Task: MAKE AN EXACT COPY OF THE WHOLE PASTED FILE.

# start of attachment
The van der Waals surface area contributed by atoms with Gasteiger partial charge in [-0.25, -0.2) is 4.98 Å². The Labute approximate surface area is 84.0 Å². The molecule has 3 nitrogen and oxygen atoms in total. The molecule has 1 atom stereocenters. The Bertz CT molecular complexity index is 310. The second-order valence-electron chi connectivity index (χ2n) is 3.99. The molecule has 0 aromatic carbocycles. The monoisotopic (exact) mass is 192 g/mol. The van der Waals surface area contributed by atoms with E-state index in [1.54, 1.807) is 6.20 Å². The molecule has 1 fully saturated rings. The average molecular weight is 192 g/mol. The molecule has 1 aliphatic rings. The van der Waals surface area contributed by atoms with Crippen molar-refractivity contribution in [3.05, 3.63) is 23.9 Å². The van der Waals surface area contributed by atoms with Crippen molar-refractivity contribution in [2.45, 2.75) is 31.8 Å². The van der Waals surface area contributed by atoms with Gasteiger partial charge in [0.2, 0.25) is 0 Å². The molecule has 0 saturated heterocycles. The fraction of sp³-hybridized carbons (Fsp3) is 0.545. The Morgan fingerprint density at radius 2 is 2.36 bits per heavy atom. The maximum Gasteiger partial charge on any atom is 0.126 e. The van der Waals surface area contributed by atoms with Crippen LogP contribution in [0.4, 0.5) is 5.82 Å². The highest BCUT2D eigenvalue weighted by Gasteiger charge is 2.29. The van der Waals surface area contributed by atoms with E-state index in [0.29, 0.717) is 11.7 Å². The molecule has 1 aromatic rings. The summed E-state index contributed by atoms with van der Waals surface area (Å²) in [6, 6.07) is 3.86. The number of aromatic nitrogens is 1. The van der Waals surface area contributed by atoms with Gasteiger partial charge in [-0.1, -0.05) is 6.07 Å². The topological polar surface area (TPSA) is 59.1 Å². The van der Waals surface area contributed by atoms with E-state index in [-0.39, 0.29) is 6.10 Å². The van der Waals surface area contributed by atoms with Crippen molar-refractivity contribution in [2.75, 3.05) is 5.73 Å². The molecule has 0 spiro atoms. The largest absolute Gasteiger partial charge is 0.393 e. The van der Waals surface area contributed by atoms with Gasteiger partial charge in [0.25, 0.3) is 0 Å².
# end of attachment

The van der Waals surface area contributed by atoms with Gasteiger partial charge in [-0.25, -0.2) is 4.98 Å². The Labute approximate surface area is 84.0 Å². The molecule has 3 nitrogen and oxygen atoms in total. The molecule has 1 atom stereocenters. The Bertz CT molecular complexity index is 310. The second-order valence-electron chi connectivity index (χ2n) is 3.99. The molecule has 0 aromatic carbocycles. The monoisotopic (exact) mass is 192 g/mol. The van der Waals surface area contributed by atoms with E-state index in [1.54, 1.807) is 6.20 Å². The molecule has 1 fully saturated rings. The average molecular weight is 192 g/mol. The molecule has 1 aliphatic rings. The van der Waals surface area contributed by atoms with Crippen molar-refractivity contribution in [3.05, 3.63) is 23.9 Å². The van der Waals surface area contributed by atoms with Crippen molar-refractivity contribution in [2.45, 2.75) is 31.8 Å². The van der Waals surface area contributed by atoms with Gasteiger partial charge in [0.2, 0.25) is 0 Å². The molecule has 0 saturated heterocycles. The fraction of sp³-hybridized carbons (Fsp3) is 0.545. The Morgan fingerprint density at radius 2 is 2.36 bits per heavy atom. The maximum Gasteiger partial charge on any atom is 0.126 e. The van der Waals surface area contributed by atoms with Crippen LogP contribution in [0.4, 0.5) is 5.82 Å². The highest BCUT2D eigenvalue weighted by Gasteiger charge is 2.29. The van der Waals surface area contributed by atoms with E-state index in [0.29, 0.717) is 11.7 Å². The molecule has 1 aromatic rings. The summed E-state index contributed by atoms with van der Waals surface area (Å²) in [6, 6.07) is 3.86. The number of aromatic nitrogens is 1. The van der Waals surface area contributed by atoms with Gasteiger partial charge in [-0.1, -0.05) is 6.07 Å². The topological polar surface area (TPSA) is 59.1 Å². The van der Waals surface area contributed by atoms with E-state index in [-0.39, 0.29) is 6.10 Å². The van der Waals surface area contributed by atoms with Crippen molar-refractivity contribution in [2.75, 3.05) is 5.73 Å². The molecule has 0 spiro atoms. The largest absolute Gasteiger partial charge is 0.393 e. The van der Waals surface area contributed by atoms with Gasteiger partial charge in [0.25, 0.3) is 0 Å².